Having squandered a hatful of chances against Mexico in the quarter-finals of the FIFA Women's U-20 World Cup Japan 2012, Nigeria came perilously close to crashing out of the tournament before Desire Oparanozie's extra-time goal sent them through. They then experienced the same difficulties against USA, only this time the Falconets paid the price, failing to score despite creating plenty of chances and conceding twice at the other end.
With the team now certain to come up short compared with Germany 2010, when they made it through to the final, captain Gloria Ofoegbu certainly has some regrets. "I think that everything worked fine, as it usually does," she said to FIFA.com as she left an eerily silent locker-room after the 2-0 defeat. "Everything that is apart from converting our chances – we ended up missing most of the ones that came our way."
Nigeria's dreams of glory and lifting the trophy have now been dashed, but the defender is hoping to learn lessons from this defeat rather than wallowing in self-pity. "What we can take from this tournament first and foremost is the fact that we have to treat each attack like it's the only chance we're going to get in that match," said the River Angels player. "The Americans only had a few chances but they put them away, and if we'd have done the same with one or two of ours, it would be us in the final."
Aiming for third place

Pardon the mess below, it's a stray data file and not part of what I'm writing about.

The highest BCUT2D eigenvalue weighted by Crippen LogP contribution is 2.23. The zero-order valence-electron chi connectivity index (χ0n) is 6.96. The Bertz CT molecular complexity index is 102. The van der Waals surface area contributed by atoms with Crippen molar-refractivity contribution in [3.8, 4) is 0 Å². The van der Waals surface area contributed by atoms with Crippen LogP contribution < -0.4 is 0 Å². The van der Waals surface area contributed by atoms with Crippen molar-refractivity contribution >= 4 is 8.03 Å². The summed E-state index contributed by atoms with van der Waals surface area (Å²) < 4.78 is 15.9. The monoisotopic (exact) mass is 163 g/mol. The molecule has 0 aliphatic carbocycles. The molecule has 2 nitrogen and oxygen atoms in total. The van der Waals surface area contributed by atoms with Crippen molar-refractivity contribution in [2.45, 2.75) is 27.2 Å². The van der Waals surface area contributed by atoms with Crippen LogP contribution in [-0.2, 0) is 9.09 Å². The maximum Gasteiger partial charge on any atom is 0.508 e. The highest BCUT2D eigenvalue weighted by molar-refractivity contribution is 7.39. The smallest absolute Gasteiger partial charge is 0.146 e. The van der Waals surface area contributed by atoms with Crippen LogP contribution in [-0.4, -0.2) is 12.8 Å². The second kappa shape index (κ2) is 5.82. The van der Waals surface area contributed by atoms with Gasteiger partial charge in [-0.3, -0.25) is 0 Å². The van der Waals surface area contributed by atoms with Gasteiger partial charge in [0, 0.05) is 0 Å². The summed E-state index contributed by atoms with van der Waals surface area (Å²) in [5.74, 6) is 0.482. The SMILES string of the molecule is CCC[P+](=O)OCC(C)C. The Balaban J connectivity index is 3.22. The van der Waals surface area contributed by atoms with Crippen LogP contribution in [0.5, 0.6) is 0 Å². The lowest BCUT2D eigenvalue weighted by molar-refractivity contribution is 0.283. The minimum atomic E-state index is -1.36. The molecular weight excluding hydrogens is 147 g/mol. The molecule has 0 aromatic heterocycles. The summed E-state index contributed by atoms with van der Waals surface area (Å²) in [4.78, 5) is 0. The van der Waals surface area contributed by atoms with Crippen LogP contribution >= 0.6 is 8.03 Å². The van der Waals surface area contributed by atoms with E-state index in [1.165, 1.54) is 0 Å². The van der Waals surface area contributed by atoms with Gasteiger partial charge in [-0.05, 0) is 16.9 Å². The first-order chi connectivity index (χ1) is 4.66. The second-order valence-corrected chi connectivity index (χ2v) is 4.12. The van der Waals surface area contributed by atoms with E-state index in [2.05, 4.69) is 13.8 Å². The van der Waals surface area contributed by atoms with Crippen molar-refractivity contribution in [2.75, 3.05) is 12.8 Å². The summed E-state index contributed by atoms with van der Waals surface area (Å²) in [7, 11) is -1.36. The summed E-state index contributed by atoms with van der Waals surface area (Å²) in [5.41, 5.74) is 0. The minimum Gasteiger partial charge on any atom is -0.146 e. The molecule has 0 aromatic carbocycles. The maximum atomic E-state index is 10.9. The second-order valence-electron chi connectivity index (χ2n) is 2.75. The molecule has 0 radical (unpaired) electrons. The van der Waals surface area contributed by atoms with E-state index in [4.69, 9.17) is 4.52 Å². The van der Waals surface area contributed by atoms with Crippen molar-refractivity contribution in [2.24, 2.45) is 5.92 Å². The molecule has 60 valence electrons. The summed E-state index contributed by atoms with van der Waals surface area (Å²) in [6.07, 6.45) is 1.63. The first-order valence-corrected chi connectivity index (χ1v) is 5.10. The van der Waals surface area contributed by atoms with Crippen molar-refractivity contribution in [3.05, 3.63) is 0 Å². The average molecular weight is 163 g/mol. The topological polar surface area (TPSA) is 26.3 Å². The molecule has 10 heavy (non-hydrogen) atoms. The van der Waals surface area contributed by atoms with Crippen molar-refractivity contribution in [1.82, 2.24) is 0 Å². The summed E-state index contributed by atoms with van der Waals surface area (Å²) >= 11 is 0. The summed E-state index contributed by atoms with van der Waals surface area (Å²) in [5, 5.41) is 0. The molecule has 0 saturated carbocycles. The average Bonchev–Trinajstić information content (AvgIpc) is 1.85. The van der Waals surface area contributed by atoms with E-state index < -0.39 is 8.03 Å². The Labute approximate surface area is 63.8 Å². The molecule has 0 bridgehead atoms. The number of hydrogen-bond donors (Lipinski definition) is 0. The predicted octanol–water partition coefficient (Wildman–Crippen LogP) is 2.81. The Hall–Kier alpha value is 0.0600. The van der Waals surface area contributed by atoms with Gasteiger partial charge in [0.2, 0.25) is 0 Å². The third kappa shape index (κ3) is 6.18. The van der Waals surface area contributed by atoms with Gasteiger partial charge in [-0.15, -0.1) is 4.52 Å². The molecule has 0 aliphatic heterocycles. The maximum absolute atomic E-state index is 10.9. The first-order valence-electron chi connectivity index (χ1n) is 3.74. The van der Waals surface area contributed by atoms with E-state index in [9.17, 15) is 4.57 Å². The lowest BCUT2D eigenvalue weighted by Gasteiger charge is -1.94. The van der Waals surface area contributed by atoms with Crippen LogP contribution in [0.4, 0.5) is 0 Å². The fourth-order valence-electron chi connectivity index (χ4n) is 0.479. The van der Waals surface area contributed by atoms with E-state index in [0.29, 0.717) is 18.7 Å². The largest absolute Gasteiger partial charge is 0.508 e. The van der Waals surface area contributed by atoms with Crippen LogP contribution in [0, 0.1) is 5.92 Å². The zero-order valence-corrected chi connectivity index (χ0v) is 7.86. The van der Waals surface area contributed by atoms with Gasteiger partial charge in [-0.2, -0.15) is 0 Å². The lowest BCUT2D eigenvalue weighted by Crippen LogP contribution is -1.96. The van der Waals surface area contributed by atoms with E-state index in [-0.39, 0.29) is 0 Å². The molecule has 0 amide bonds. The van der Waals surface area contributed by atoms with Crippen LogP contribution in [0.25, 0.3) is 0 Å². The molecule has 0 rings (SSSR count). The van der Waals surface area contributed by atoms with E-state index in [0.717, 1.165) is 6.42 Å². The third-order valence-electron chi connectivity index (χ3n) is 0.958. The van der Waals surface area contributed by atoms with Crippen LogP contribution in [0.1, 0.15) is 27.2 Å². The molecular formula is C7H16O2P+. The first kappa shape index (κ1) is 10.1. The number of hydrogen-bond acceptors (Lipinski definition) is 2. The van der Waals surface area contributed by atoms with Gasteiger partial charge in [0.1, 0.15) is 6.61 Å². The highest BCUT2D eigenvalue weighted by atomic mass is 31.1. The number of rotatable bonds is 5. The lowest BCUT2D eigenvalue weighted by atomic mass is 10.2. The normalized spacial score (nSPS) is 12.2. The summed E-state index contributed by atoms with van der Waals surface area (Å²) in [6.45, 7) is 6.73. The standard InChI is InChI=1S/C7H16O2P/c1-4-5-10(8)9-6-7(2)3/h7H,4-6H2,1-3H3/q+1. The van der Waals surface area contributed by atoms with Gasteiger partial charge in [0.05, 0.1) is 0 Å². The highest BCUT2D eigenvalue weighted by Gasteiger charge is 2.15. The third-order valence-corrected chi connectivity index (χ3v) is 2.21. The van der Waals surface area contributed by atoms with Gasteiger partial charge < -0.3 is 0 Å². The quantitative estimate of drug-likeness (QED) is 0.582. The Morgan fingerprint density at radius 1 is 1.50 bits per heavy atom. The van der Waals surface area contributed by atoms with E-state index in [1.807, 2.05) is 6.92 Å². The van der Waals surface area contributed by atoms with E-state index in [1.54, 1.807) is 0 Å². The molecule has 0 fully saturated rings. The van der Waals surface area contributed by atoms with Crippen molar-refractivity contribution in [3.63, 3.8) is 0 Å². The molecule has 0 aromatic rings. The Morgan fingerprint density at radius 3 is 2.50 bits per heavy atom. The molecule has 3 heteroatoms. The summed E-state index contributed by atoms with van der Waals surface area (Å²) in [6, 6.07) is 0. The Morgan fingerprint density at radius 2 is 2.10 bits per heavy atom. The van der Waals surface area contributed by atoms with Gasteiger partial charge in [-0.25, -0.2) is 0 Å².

Coach Okon Edwin's charges will have to make do with the match for third place and the opportunity to finish on the podium nevertheless. "Third place wouldn't be that bad at the end of the day," said Ofoegbu, who finally managed a smile as she added that the Falconets would give it their all in their final match here in Japan. "We began the tournament looking to make the final at least and unfortunately we didn't manage to do that. But once the final whistle blew, we set ourselves a new goal. Being the third-best team in the world in this age group would be pretty good."
A look at recent results would suggest that Nigeria's women's football is going downhill, having failed to qualify for the Women's Olympic Football Tournament at the London 2012 and falling in the first round of the FIFA Women's World Cup 2011™, but Ofoegbu refutes that argument.
"We're not going backwards," the U-20 captain said. "We managed to become one of the top teams in the world two years ago and making it to the semi-finals this year proves that we've maintained our level. We've made progress and I actually thing that we're better than USA – we just didn't have the luck at the right time."
They will need both luck and a cool head in front of goal if they are to defeat the hosts and finish the tournament on a high note, however. Ofoegbu, who already has tasted life at the FIFA U-17 Women's World Cup in 2008 and at the U-20 version in 2010, has been trying to motivate her team-mates for one last effort.
"The first thing I did in the locker-room was to remind them that we still have one match to go," she concluded. "The tournament isn't over yet, even if we can't win it any more. If we're low on morale, we won't be able to win this match. We at least need to be going home with a bronze medal, and we need to work on converting more of our chances than in the last match. It’s the only way we can keep making progress and achieve our objectives. We need work more and work harder."